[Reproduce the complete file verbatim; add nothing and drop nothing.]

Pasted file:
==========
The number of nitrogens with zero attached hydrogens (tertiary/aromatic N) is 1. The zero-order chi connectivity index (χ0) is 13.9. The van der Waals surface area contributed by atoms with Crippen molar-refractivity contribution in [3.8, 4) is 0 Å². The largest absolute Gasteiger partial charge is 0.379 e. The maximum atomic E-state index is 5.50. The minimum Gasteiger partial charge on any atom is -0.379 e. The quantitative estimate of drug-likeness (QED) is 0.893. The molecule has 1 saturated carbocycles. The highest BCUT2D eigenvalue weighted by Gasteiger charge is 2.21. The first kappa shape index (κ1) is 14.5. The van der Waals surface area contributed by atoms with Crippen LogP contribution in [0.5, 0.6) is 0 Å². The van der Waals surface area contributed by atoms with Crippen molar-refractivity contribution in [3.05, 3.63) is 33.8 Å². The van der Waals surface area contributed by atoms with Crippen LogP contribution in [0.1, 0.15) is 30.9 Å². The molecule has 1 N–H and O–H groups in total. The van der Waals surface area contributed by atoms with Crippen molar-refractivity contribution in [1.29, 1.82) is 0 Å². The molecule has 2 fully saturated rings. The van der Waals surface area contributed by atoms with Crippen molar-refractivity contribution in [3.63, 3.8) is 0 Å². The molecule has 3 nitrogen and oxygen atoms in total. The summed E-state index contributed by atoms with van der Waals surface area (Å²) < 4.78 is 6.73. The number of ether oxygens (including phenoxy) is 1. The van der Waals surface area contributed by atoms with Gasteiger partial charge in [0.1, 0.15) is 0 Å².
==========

The number of nitrogens with zero attached hydrogens (tertiary/aromatic N) is 1. The zero-order chi connectivity index (χ0) is 13.9. The van der Waals surface area contributed by atoms with Crippen molar-refractivity contribution in [3.8, 4) is 0 Å². The largest absolute Gasteiger partial charge is 0.379 e. The maximum atomic E-state index is 5.50. The minimum Gasteiger partial charge on any atom is -0.379 e. The quantitative estimate of drug-likeness (QED) is 0.893. The molecule has 1 saturated carbocycles. The highest BCUT2D eigenvalue weighted by Gasteiger charge is 2.21. The first kappa shape index (κ1) is 14.5. The van der Waals surface area contributed by atoms with Crippen LogP contribution in [0.5, 0.6) is 0 Å². The van der Waals surface area contributed by atoms with Crippen molar-refractivity contribution in [3.05, 3.63) is 33.8 Å². The van der Waals surface area contributed by atoms with Crippen LogP contribution in [0.1, 0.15) is 30.9 Å². The molecule has 1 N–H and O–H groups in total. The van der Waals surface area contributed by atoms with Crippen molar-refractivity contribution in [1.29, 1.82) is 0 Å². The molecule has 2 fully saturated rings. The van der Waals surface area contributed by atoms with Crippen molar-refractivity contribution in [3.63, 3.8) is 0 Å². The molecule has 3 nitrogen and oxygen atoms in total. The summed E-state index contributed by atoms with van der Waals surface area (Å²) < 4.78 is 6.73. The number of ether oxygens (including phenoxy) is 1. The van der Waals surface area contributed by atoms with Gasteiger partial charge in [0.1, 0.15) is 0 Å².